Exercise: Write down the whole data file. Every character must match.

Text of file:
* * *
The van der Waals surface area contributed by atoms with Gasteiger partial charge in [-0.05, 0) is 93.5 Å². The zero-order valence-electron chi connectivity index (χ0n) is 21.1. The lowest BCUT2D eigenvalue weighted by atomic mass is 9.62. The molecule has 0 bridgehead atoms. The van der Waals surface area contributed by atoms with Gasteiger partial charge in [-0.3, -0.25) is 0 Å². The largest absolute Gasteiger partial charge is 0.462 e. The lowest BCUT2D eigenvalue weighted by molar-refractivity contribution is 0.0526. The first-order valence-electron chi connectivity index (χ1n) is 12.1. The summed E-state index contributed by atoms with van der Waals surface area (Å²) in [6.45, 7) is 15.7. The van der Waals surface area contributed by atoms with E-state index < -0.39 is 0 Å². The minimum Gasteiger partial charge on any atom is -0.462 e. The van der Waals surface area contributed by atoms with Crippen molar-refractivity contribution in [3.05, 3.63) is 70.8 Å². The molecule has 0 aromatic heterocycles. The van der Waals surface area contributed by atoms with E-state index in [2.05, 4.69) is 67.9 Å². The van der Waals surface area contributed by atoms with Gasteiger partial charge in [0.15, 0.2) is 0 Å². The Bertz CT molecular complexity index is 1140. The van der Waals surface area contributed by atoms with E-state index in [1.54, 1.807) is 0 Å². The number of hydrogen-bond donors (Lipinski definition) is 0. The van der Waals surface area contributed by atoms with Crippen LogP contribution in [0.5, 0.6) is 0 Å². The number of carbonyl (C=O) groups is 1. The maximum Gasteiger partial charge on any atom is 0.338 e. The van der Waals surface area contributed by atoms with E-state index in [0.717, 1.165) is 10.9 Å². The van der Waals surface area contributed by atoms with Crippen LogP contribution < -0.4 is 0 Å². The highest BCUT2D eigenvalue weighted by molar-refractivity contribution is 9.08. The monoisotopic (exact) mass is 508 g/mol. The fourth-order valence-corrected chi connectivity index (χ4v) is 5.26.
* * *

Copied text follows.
The van der Waals surface area contributed by atoms with Gasteiger partial charge in [-0.05, 0) is 93.5 Å². The zero-order valence-electron chi connectivity index (χ0n) is 21.1. The lowest BCUT2D eigenvalue weighted by atomic mass is 9.62. The molecule has 0 bridgehead atoms. The van der Waals surface area contributed by atoms with Gasteiger partial charge in [-0.3, -0.25) is 0 Å². The largest absolute Gasteiger partial charge is 0.462 e. The lowest BCUT2D eigenvalue weighted by molar-refractivity contribution is 0.0526. The first-order valence-electron chi connectivity index (χ1n) is 12.1. The summed E-state index contributed by atoms with van der Waals surface area (Å²) in [6.45, 7) is 15.7. The van der Waals surface area contributed by atoms with E-state index < -0.39 is 0 Å². The minimum Gasteiger partial charge on any atom is -0.462 e. The van der Waals surface area contributed by atoms with Crippen molar-refractivity contribution in [3.05, 3.63) is 70.8 Å². The molecule has 0 aromatic heterocycles. The van der Waals surface area contributed by atoms with E-state index in [2.05, 4.69) is 67.9 Å². The van der Waals surface area contributed by atoms with Gasteiger partial charge in [0.15, 0.2) is 0 Å². The Bertz CT molecular complexity index is 1140. The van der Waals surface area contributed by atoms with E-state index in [1.54, 1.807) is 0 Å². The number of hydrogen-bond donors (Lipinski definition) is 0. The van der Waals surface area contributed by atoms with Crippen LogP contribution in [0.5, 0.6) is 0 Å². The number of carbonyl (C=O) groups is 1. The maximum Gasteiger partial charge on any atom is 0.338 e. The van der Waals surface area contributed by atoms with E-state index in [0.717, 1.165) is 10.9 Å². The van der Waals surface area contributed by atoms with Crippen LogP contribution < -0.4 is 0 Å². The highest BCUT2D eigenvalue weighted by molar-refractivity contribution is 9.08. The monoisotopic (exact) mass is 508 g/mol. The fourth-order valence-corrected chi connectivity index (χ4v) is 5.26.